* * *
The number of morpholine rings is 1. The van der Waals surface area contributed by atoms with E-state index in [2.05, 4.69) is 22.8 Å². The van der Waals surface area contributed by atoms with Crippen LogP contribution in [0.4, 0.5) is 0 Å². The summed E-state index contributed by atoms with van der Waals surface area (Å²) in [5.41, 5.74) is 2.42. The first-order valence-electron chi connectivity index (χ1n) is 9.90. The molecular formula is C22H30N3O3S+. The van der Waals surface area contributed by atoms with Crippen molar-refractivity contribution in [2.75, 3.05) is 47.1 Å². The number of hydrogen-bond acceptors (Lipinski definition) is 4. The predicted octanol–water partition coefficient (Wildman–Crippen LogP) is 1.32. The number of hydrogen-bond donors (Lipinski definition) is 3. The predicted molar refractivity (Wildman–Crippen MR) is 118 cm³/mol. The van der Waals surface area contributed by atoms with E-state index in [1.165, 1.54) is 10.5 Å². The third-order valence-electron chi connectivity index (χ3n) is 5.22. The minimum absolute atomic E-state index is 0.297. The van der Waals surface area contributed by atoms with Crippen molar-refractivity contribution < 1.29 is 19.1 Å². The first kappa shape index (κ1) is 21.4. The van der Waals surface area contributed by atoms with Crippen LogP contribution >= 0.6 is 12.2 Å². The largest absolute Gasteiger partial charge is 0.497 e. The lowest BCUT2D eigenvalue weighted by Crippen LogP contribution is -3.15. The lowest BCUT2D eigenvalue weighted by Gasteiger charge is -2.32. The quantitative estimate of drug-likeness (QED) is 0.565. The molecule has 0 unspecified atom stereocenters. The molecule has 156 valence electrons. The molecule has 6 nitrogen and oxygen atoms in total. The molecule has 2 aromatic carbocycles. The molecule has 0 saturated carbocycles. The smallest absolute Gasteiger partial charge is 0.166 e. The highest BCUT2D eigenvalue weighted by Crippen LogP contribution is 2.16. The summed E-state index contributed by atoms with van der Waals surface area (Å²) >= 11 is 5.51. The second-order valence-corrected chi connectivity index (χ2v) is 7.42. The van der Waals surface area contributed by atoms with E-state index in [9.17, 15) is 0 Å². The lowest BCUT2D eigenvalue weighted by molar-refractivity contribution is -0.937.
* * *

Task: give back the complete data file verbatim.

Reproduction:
The number of morpholine rings is 1. The van der Waals surface area contributed by atoms with E-state index in [2.05, 4.69) is 22.8 Å². The van der Waals surface area contributed by atoms with Crippen LogP contribution in [0.4, 0.5) is 0 Å². The summed E-state index contributed by atoms with van der Waals surface area (Å²) in [5.41, 5.74) is 2.42. The first-order valence-electron chi connectivity index (χ1n) is 9.90. The molecular formula is C22H30N3O3S+. The van der Waals surface area contributed by atoms with Crippen molar-refractivity contribution in [2.75, 3.05) is 47.1 Å². The number of hydrogen-bond acceptors (Lipinski definition) is 4. The predicted octanol–water partition coefficient (Wildman–Crippen LogP) is 1.32. The number of hydrogen-bond donors (Lipinski definition) is 3. The predicted molar refractivity (Wildman–Crippen MR) is 118 cm³/mol. The van der Waals surface area contributed by atoms with E-state index in [1.165, 1.54) is 10.5 Å². The third-order valence-electron chi connectivity index (χ3n) is 5.22. The minimum absolute atomic E-state index is 0.297. The van der Waals surface area contributed by atoms with Crippen molar-refractivity contribution < 1.29 is 19.1 Å². The first kappa shape index (κ1) is 21.4. The van der Waals surface area contributed by atoms with Crippen LogP contribution >= 0.6 is 12.2 Å². The largest absolute Gasteiger partial charge is 0.497 e. The lowest BCUT2D eigenvalue weighted by Crippen LogP contribution is -3.15. The lowest BCUT2D eigenvalue weighted by Gasteiger charge is -2.32. The quantitative estimate of drug-likeness (QED) is 0.565. The molecule has 0 unspecified atom stereocenters. The molecule has 156 valence electrons. The molecule has 6 nitrogen and oxygen atoms in total. The molecule has 2 aromatic carbocycles. The molecule has 0 saturated carbocycles. The smallest absolute Gasteiger partial charge is 0.166 e. The highest BCUT2D eigenvalue weighted by Crippen LogP contribution is 2.16. The summed E-state index contributed by atoms with van der Waals surface area (Å²) >= 11 is 5.51. The second-order valence-corrected chi connectivity index (χ2v) is 7.42. The van der Waals surface area contributed by atoms with E-state index in [9.17, 15) is 0 Å². The lowest BCUT2D eigenvalue weighted by molar-refractivity contribution is -0.937.